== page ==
The southern continent's ice cap is melting ever faster, the researchers determined. The researchers "weighed" Antarctica's ice sheet and found that from 2003 to 2014, the ice sheet lost 92 billion tonnes per year.

Since 2008, ice loss from West Antarctica's unstable glaciers doubled from an average annual loss of 121 billion tons of ice to twice that by 2014, the researchers found.

"With the rapidly accelerating rates at which the ice is melting, and in the light of all the other, well-publicised lines of evidence, most scientists would be hard pressed to find mechanisms that do not include human-made climate change," said Frederik Simons, associate professor of geosciences, Princeton University and co-author.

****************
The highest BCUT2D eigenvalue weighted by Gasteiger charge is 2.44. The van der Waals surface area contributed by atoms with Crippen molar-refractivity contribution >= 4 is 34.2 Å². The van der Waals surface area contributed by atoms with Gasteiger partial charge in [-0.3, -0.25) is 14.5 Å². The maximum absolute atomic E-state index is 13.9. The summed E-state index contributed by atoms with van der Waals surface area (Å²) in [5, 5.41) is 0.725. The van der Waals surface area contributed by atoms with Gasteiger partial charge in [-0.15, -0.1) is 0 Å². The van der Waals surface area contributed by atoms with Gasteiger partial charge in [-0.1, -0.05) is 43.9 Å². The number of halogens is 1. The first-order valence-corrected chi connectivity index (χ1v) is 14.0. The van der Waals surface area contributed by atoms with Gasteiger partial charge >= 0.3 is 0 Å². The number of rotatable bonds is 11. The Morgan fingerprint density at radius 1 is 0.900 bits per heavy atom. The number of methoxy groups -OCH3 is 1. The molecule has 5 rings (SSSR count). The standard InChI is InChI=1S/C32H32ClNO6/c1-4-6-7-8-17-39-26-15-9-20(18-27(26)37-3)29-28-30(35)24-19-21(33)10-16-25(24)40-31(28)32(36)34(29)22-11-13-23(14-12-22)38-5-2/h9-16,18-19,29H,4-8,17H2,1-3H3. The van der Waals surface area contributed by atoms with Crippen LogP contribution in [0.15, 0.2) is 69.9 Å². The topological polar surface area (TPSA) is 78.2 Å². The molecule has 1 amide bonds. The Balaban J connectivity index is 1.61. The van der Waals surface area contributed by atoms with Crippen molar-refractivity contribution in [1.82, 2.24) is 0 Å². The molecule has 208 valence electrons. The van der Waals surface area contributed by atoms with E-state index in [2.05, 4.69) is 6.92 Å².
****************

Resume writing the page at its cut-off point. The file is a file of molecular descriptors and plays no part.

"Compared to other types of data, the Princeton study shows that ice is melting from West Antarctica at a far greater rate than was previously known", said first author Christopher Harig, research associate in geosciences, Princeton University.

"The notable feature of this research is the power of their method to resolve regions geographically in gravity data," said Robert Kopp, associate professor of earth and planetary sciences, Rutgers University.

The study appeared in the journal Earth and Planetary Science Letters.

 

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